Here’s an honest truth, I don’t get nearly as much quality bedtime as a healthy 26-year-old with every nutritional detail dialled in, should be banking on. The problem isn’t in sleep opportunity, I get 8 hours under the covers on most days. I should be sauntering into the day, but instead I’m getting dragged into it. So I’ve decided to get a tracker that can give me morning reports on just how much went wrong last night.
The oura ring is a handy device that tracks sleep, heart rate, body temperature, respiration rate, and a few other metrics that dictate your ability to recover from a hard day’s slog. It tracks steps as well, but there isn’t much attention paid to activity, the real tracking is done during slumber.
It’s been four nights now, and even if it may not be as accurate as wearing a headband with electrodes attached to my scalp, it certainly backs up what I’m feeling in the morning. My best sleep score has been a pathetic 72 out of 100, and that was when I spent 9 hours in bed.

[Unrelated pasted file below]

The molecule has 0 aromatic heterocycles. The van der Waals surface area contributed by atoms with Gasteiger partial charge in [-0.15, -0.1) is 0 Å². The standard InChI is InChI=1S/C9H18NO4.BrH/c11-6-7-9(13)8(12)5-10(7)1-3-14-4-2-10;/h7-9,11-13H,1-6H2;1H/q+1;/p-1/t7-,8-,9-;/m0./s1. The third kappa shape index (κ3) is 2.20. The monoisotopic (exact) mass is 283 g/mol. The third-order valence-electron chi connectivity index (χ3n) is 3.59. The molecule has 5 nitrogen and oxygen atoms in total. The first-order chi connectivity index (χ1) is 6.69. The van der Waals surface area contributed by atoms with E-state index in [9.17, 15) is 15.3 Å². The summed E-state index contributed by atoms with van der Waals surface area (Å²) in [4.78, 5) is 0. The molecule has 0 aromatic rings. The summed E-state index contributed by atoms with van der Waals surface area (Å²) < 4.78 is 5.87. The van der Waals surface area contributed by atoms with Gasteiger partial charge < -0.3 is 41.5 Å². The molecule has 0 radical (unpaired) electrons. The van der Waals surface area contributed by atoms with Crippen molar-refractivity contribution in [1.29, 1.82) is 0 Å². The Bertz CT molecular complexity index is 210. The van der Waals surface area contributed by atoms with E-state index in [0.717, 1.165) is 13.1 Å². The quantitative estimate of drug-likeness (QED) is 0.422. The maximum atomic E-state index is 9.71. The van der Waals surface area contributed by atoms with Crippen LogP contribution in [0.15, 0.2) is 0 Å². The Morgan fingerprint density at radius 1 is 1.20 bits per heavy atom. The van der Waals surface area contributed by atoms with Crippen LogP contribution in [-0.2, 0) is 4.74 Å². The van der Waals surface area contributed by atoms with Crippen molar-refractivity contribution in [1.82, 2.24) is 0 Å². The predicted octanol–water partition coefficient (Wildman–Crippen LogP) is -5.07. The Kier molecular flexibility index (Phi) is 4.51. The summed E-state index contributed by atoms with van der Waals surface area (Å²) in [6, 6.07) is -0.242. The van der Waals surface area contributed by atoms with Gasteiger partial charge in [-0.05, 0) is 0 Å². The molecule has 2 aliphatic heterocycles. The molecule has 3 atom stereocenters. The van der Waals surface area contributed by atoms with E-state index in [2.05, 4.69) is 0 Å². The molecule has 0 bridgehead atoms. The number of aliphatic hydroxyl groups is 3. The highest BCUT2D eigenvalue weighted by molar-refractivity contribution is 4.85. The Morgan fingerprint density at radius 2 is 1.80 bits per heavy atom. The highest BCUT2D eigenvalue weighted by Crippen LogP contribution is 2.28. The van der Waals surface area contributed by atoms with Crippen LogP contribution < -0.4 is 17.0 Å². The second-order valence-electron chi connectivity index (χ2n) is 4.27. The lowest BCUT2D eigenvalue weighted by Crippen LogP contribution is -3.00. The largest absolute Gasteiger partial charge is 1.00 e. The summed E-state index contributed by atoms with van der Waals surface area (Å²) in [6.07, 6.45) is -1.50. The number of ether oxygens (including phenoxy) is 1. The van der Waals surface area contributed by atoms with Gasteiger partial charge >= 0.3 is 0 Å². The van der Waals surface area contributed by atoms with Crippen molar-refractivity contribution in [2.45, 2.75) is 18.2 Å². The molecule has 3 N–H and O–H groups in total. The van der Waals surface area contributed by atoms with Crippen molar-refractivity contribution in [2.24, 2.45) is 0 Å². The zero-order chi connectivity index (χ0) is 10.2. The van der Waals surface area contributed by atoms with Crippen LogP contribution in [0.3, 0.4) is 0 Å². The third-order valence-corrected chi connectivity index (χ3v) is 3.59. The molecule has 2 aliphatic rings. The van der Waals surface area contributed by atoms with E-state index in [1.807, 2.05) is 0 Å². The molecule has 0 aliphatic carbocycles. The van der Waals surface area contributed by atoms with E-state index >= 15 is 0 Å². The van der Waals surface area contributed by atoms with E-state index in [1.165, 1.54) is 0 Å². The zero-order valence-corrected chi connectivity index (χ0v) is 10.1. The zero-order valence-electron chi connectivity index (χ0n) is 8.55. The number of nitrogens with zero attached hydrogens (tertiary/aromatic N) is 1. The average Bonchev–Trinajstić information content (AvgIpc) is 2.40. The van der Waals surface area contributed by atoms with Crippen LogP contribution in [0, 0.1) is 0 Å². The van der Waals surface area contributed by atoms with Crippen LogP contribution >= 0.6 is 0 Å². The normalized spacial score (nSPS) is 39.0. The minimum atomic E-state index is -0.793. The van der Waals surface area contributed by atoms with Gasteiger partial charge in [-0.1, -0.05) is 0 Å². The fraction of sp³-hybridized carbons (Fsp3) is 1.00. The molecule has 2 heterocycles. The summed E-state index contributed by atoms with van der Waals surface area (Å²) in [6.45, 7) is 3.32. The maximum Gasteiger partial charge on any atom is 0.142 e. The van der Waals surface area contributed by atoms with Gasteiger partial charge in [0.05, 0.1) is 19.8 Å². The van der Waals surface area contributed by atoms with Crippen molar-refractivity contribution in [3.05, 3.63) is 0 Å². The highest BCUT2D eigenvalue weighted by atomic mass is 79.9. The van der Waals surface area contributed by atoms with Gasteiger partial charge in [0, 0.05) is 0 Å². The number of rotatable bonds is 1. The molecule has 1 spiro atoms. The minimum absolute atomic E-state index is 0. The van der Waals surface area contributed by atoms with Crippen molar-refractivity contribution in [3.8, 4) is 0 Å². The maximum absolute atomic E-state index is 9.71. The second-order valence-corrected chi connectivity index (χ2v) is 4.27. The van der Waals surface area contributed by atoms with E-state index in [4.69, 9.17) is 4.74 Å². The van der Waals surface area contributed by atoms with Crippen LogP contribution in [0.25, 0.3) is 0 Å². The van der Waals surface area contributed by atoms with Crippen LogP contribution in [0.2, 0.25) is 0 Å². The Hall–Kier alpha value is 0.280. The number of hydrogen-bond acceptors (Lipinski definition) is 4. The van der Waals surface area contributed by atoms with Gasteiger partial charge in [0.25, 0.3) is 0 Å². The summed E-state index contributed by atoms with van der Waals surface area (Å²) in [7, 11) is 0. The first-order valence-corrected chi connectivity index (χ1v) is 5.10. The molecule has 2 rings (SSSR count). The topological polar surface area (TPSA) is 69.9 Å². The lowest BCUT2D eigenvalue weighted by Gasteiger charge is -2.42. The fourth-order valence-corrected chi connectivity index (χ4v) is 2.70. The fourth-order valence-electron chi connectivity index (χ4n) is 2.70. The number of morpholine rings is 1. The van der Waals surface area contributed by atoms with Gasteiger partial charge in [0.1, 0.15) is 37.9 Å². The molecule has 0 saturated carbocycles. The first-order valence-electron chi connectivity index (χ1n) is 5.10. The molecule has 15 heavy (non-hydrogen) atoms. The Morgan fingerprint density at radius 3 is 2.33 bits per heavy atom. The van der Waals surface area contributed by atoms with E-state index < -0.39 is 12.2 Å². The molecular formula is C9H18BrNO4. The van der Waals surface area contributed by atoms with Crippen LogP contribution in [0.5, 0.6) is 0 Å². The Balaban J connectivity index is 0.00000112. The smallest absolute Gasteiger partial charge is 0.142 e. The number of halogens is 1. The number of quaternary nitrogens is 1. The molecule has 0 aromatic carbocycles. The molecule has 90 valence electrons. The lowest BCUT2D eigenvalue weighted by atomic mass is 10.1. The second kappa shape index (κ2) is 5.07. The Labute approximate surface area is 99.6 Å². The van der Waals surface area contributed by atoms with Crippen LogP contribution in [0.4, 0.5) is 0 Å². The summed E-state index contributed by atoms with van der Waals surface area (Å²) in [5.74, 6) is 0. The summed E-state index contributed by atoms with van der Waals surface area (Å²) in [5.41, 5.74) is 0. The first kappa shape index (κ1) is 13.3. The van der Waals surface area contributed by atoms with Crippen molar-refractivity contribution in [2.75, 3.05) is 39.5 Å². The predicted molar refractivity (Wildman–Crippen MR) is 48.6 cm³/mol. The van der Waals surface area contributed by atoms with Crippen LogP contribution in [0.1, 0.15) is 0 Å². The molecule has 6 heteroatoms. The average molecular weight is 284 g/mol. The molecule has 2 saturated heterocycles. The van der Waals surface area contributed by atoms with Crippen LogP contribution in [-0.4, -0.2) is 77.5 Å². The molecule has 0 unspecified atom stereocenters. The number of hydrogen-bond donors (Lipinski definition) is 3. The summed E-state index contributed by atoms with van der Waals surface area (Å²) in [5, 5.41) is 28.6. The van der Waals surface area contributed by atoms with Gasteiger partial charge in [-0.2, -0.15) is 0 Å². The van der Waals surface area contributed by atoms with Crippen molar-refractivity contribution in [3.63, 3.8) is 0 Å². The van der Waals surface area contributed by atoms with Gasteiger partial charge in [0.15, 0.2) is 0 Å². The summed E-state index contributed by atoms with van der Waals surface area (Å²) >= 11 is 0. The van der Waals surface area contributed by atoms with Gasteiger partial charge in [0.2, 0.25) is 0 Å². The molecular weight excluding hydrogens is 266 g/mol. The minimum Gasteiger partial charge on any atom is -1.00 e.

I’m either going to have to sleep 11 hours a night, or find some special hack for calming my body for downtime. My resting heart rate takes too long to settle during sleep, and I’m spending the large majority in light sleep, rather than the more restorative stages of REM and deep sleep.
I’ve already taken out most of the likely suspects for sleep disruption. Late meals are out, there’s a sliver of caffeine in the morning, I’ve got my devices fitted with blue-light filters, and have a pair of amber-tinted blockers. I’m meditating morning and night in order to beat the monkey mind.
But it’s only four nights in, so there’s no reason to get frustrated. I’ll continue with the caffeine detox, add a few extras for settling the body down, with CBD and lavender oil hot in transit. Biohacking can be intense. Now let’s see if I can beat that 72.
The Caveman Guide To Fixing Sleep – How to finally kick insomnia to the curb.
Carnivore Diet Coach And Personal Trainer